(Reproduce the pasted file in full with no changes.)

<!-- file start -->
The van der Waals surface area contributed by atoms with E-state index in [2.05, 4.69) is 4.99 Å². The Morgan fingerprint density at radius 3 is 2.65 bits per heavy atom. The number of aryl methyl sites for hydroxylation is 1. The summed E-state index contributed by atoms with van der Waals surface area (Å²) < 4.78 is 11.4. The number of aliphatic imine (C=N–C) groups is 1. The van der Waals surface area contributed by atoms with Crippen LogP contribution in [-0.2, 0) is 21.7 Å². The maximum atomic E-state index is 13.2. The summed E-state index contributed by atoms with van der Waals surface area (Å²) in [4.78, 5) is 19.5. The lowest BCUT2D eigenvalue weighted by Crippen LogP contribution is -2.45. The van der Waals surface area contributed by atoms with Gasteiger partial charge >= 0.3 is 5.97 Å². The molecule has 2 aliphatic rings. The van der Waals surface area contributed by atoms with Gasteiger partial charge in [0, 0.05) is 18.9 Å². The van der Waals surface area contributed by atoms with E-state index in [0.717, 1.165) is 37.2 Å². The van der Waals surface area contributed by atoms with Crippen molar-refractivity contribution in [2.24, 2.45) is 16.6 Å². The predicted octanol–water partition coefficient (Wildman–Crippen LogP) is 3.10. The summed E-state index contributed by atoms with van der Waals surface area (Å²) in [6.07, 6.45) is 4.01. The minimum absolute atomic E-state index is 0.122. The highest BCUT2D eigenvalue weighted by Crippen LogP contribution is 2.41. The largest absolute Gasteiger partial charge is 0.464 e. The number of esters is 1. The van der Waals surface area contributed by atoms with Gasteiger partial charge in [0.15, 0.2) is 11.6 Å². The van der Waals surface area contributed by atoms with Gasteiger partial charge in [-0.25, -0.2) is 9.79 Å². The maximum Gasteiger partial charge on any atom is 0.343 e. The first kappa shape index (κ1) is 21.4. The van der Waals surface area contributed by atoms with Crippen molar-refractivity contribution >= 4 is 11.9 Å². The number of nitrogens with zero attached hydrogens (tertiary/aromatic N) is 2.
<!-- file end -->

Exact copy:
The van der Waals surface area contributed by atoms with E-state index in [2.05, 4.69) is 4.99 Å². The Morgan fingerprint density at radius 3 is 2.65 bits per heavy atom. The number of aryl methyl sites for hydroxylation is 1. The summed E-state index contributed by atoms with van der Waals surface area (Å²) < 4.78 is 11.4. The number of aliphatic imine (C=N–C) groups is 1. The van der Waals surface area contributed by atoms with Crippen LogP contribution in [-0.2, 0) is 21.7 Å². The maximum atomic E-state index is 13.2. The summed E-state index contributed by atoms with van der Waals surface area (Å²) in [4.78, 5) is 19.5. The lowest BCUT2D eigenvalue weighted by Crippen LogP contribution is -2.45. The van der Waals surface area contributed by atoms with Gasteiger partial charge >= 0.3 is 5.97 Å². The molecule has 2 aliphatic rings. The van der Waals surface area contributed by atoms with Gasteiger partial charge in [0, 0.05) is 18.9 Å². The van der Waals surface area contributed by atoms with E-state index in [0.717, 1.165) is 37.2 Å². The van der Waals surface area contributed by atoms with Crippen molar-refractivity contribution in [2.24, 2.45) is 16.6 Å². The predicted octanol–water partition coefficient (Wildman–Crippen LogP) is 3.10. The summed E-state index contributed by atoms with van der Waals surface area (Å²) in [6.07, 6.45) is 4.01. The minimum absolute atomic E-state index is 0.122. The highest BCUT2D eigenvalue weighted by Crippen LogP contribution is 2.41. The largest absolute Gasteiger partial charge is 0.464 e. The number of esters is 1. The van der Waals surface area contributed by atoms with Gasteiger partial charge in [0.15, 0.2) is 11.6 Å². The van der Waals surface area contributed by atoms with Gasteiger partial charge in [-0.25, -0.2) is 9.79 Å². The maximum Gasteiger partial charge on any atom is 0.343 e. The first kappa shape index (κ1) is 21.4. The van der Waals surface area contributed by atoms with Crippen molar-refractivity contribution >= 4 is 11.9 Å². The number of nitrogens with zero attached hydrogens (tertiary/aromatic N) is 2.